This time around, Donnie Yen plays an ex-marine named Henry Chen (a US marine, nonetheless, which is an intriguing choice,) who opts to try his hand at helping the next generation with their education and give them a fighting chance to be productive members of society. His non-standard approach to teaching, where he sets off fire sprinklers, spends all of his free time going to his student’s houses, and generally being a ‘Mr. Fix It’ for all kinds of social problems, is both heartwarming and often at odds with the school and other parts of society. This leads to all kinds of humorous and occasionally action-packed sequences. Montages, James Blunt songs, colorful sequences featuring MMA fights or go-carts, and even ukuleles can all be found in this film. Sounds cheesy? You have no idea. Wisconsin would be jealous. It’s also insanely predictable, often illogical, and generic with its themes and ‘wisdom.’ As the film goes on, it’s best to keep in mind that it is obviously meant for families of all ages. It makes it a bit easier to swallow.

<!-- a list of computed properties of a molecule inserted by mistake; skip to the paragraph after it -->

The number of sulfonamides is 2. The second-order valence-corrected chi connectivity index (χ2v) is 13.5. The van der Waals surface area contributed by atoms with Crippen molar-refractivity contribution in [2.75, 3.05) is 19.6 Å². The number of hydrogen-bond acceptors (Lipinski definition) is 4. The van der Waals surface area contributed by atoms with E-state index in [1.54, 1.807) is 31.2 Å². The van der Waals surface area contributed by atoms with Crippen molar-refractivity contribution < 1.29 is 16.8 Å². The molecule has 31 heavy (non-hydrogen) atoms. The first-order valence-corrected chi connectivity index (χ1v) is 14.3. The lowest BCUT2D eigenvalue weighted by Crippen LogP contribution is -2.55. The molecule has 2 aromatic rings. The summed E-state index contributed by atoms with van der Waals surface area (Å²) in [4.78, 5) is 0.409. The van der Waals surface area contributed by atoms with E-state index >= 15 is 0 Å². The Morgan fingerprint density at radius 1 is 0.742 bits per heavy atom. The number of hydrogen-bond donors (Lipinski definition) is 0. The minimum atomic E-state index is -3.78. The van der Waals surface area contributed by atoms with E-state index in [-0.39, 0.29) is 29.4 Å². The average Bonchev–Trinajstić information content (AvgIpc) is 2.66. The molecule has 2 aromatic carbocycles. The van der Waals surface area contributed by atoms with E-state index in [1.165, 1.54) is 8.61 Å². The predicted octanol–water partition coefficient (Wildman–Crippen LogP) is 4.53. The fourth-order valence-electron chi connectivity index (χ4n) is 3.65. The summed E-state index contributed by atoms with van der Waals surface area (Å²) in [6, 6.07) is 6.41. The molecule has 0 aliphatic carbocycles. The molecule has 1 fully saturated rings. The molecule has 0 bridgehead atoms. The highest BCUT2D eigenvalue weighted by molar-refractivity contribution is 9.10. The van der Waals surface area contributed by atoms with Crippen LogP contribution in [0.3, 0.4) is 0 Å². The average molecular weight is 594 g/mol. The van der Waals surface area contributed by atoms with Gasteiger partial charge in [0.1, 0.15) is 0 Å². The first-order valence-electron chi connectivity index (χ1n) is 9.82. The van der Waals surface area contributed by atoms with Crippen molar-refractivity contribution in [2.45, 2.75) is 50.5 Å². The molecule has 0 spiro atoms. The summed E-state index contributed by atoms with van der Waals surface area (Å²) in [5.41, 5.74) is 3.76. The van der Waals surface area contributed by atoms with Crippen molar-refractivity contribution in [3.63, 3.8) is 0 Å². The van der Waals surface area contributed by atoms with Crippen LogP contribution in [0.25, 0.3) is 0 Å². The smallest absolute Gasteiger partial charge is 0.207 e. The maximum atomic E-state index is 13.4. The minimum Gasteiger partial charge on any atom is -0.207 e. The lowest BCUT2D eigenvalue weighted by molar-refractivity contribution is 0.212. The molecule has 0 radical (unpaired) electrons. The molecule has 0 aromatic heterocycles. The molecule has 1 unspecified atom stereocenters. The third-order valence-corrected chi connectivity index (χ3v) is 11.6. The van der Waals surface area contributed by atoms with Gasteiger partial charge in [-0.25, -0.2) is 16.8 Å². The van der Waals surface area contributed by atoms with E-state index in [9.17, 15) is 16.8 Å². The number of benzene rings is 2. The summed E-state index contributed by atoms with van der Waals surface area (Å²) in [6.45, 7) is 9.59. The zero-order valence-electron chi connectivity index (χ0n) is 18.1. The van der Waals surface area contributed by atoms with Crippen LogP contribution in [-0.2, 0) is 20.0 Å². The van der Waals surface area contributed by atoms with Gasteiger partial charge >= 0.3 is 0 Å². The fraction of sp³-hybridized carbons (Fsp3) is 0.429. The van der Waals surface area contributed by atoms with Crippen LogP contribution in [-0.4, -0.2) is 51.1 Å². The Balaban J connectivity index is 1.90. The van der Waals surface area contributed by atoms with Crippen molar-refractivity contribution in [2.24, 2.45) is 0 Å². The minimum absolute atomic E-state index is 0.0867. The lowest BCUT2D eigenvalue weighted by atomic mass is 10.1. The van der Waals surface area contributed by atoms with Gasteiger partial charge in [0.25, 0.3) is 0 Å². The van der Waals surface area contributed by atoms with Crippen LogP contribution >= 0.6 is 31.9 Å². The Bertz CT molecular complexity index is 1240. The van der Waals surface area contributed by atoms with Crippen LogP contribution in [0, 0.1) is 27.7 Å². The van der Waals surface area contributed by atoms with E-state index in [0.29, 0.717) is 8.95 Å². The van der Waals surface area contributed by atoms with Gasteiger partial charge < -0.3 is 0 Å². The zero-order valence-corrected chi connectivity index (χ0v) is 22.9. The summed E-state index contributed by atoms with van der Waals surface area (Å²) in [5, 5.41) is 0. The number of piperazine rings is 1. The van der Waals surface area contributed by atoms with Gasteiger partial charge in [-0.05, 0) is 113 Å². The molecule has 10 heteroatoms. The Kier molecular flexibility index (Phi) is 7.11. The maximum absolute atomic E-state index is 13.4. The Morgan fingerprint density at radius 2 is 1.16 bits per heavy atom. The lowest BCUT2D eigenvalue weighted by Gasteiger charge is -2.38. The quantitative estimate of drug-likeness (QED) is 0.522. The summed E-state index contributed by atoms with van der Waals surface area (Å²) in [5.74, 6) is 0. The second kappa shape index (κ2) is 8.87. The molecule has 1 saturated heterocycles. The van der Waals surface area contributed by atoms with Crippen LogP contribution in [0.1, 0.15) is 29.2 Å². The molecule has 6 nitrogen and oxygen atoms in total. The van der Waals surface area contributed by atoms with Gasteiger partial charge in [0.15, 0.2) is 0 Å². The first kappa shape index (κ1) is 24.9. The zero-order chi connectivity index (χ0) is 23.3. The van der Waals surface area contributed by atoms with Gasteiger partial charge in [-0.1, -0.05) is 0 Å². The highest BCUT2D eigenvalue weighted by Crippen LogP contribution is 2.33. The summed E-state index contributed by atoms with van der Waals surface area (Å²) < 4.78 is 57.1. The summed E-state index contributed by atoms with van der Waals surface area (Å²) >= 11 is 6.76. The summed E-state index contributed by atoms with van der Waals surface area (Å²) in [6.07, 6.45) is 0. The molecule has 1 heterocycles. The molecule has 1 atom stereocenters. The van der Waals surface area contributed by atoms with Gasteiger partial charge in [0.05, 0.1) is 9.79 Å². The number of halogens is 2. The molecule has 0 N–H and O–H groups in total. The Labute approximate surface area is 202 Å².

The trick of Big Brother is that, while Donnie Yen’s miracle worker is certainly the protagonist that drives the narrative, the film takes the time and effort to try and define a handful of students for him to help. Naturally, the film does not have nearly enough time to flesh most of them out in ways that are truly as dramatic as it pretends they are, but at least it tries and that does say something. Each of the students has their own ‘challenge’ before them, whether its an alcoholic parent, gender pressures, the color of their skin, or mobsters (we’ll get to that last one here in a second,) and through the power of the all mighty Donnie Yen, these kids will find their way. The family friendly approach means that even though it touches on a lot of sensitive subjects, it never actually explores them and just glazes over them in an After School Special manner. Most of the problems that arise from the exploration of these characters and their events comes from the lacking time to develop any intricacies with them and how strangely easy they are solved. Truly, Donnie works miracles and after one conversation, a life time alcoholic will change his life or an overbearing father will throw away his preconceptions of what he wants his daughter to be in life. It’s almost embarrassingly simple in a lot of ways and it flaunts the easily consumable nature of being a family friendly film most blatantly in this regard.